The Trick is to Miss the Ground – Or How I Learned to Stop Worrying and Love Writing Again

Okay guys, I’ve been wanting to write this post for weeks now but I had to wait until I’d signed the Samhain contract. It’s about my first sale and why writing for yourself is so important.

As you all know, I’ve been aiming at Mills and Boon for years. I had some success early on but basically, because I knew NOTHING about the craft of romance writing, I wasn’t able to follow up on the editorial input I got. It was incredibly frustrating. Then, back in 2010, I decided I really had to figure out what all this conflict/character/structure/plot crap was instead of just ignoring it and letting my instincts do my writing for me.

Learning craft was very, very hard for me. I’d had 20 years of writing purely for my bad self but writing for publication is different to writing just for your own pleasure. I took one or two courses but they didn’t really work for me because I don’t really learn like that. I struggled with figuring out how to apply them to my own writing. I struggled to put the lessons into practice. I basically just struggled.

The end of 2010, beginning of 2011 was a killer. I won an Aussie contest and got a request but then this and another partial was was rejected and I got sent back to the slush instead of working with an ed. To say this sucked was an understatement. I’d had a couple of years of working my butt off trying to figure out what they wanted from me but I hadn’t managed to give it to them. This wasn’t their fault. It’s only now I can see that the reason I didn’t get anywhere was because I still hadn’t got the craft stuff right and it was majorly messing with my writing ability. I’d lost my voice in other words.

By 2011 I was second-guessing everything I wrote. The process had become a nightmare. Did I have enough conflict? Were my characters acting inconsistently? What the hell was GMC and did I need to know? Did I have too much exernal stuff going on? Was it flirty enough? Was it too sexy?

I’d lost any pleasure I had from writing. I hated it. Basically I wanted to give up.

My CPs and my family told me I needed to go on. I needed to keep going. That I’d got too far too give up now. And because I’m actually quite a really stubborn old cow and  I HATED the thought of giving up, I decided they were right.

So I got back in the saddle. Being the glutton for punishment I am, I decided to keep trying with M&B but to write something a bit different from the Modern Heat/Rivas. So I wrote a Presents. It wasn’t anything particularly different and despite the dread of putting myself out there again, I entered it into an NZ contest. I finalled with it. This was the first positive writing thing that had happened since I was slushed and – I’m not ashamed to admit it – I cried! I didn’t get anywhere with it alas and I didn’t get a request which was gutting, but it was a sign to me that maybe I didn’t actually suck after all.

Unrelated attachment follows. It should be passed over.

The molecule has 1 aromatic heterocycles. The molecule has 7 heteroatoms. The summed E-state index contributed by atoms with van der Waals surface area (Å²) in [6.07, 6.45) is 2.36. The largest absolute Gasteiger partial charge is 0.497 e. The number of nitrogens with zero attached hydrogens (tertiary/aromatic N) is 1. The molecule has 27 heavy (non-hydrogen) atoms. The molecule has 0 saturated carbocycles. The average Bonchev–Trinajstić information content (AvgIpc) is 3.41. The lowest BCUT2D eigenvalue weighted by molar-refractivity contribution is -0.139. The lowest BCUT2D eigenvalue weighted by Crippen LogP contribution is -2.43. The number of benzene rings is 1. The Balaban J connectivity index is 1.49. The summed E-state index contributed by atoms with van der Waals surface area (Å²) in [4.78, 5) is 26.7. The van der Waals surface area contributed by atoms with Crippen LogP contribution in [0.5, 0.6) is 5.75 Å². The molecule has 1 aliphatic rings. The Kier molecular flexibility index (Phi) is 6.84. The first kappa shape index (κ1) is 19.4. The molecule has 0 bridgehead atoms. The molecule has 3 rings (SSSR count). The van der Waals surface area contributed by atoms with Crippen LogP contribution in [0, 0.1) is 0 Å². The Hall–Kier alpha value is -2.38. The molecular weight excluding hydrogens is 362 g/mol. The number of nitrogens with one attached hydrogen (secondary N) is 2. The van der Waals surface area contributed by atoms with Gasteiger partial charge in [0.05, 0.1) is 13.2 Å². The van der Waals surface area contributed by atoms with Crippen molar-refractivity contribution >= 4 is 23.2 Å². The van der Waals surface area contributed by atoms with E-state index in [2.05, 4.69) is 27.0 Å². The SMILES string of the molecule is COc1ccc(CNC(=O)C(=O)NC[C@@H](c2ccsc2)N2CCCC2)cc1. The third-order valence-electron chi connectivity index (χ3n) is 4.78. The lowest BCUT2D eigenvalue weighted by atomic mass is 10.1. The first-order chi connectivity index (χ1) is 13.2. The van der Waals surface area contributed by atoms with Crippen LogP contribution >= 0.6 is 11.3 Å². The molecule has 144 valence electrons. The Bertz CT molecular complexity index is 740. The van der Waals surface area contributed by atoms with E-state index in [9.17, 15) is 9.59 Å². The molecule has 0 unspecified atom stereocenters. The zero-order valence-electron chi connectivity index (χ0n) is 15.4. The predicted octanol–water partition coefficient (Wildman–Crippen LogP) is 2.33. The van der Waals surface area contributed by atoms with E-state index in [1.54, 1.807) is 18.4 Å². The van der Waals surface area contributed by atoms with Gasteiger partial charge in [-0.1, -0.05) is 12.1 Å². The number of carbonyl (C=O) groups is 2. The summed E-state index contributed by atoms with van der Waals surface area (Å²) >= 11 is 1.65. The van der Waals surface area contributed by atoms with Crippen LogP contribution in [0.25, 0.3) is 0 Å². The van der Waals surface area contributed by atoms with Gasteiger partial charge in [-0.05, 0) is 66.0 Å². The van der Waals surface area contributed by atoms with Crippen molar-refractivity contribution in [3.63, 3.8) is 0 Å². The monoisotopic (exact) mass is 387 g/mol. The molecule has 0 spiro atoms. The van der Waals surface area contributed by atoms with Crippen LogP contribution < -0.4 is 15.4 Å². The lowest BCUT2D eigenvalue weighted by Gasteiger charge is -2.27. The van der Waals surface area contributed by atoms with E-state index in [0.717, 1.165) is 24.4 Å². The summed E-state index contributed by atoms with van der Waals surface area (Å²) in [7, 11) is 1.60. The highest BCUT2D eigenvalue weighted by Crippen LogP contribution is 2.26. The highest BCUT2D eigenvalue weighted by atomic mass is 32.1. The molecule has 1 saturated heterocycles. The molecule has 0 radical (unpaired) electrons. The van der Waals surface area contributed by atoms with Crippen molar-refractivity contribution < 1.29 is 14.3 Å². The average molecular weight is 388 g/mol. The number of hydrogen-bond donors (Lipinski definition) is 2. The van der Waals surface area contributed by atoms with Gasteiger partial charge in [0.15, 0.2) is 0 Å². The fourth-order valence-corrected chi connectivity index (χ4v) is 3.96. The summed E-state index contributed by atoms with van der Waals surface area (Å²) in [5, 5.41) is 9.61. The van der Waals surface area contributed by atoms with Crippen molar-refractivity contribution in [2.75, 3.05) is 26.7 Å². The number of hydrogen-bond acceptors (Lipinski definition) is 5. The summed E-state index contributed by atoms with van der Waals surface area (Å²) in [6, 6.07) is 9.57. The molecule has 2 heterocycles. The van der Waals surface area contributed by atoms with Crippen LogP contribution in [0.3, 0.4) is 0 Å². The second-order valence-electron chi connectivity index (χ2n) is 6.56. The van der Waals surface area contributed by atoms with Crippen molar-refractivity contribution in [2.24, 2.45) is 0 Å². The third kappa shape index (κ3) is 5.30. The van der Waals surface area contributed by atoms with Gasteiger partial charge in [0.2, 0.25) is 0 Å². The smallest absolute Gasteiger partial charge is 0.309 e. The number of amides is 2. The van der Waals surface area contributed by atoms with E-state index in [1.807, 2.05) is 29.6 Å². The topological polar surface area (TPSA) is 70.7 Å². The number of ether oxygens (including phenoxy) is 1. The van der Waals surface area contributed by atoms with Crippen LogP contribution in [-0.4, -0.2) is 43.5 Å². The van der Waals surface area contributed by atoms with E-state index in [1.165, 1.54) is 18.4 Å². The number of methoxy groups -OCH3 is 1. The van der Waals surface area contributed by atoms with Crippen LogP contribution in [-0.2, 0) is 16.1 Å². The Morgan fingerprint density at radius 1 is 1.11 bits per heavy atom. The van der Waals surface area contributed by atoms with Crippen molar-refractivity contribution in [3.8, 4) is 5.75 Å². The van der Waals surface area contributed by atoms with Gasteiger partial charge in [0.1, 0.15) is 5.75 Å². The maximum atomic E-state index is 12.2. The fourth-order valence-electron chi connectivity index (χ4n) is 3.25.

After that, I wrote another Presents and entered it into yet another little contest. This time it won. By this stage I was looking at the Presents I was writing and trying to figure out what I was doing right this time that I hadn’t before. I wasn’t holding back on the angst that was for sure and I really liked that aspect, but it still felt hard.  Anyway, I had a great conference year that year. Two great pitches and lots of lovely feedback from M&B about my writing. I was very happy. I’d dragged out an old Modern Heat that I’d rewritten and pitched to another ed from another publishing house. She loved the sound of it and told me to send it so I did.

The conference success was great and I was on a high. But then I got a bog standard rejection for my rewritten Modern Heat from the previously keen publisher and this made me incredibly unhappy. I couldn’t figure out what the problem with it was because I received no feedback. Plus, the partial I’d sent to M&B was very hard to write and once again I felt back into the ‘my writing sucks’ hole.

Which is when I finally decided to take the advice that everyone had been giving me all year but I’d been too stubborn (AKA too dumb) to listen to: WRITE SOMETHING DIFFERENT JACKIE.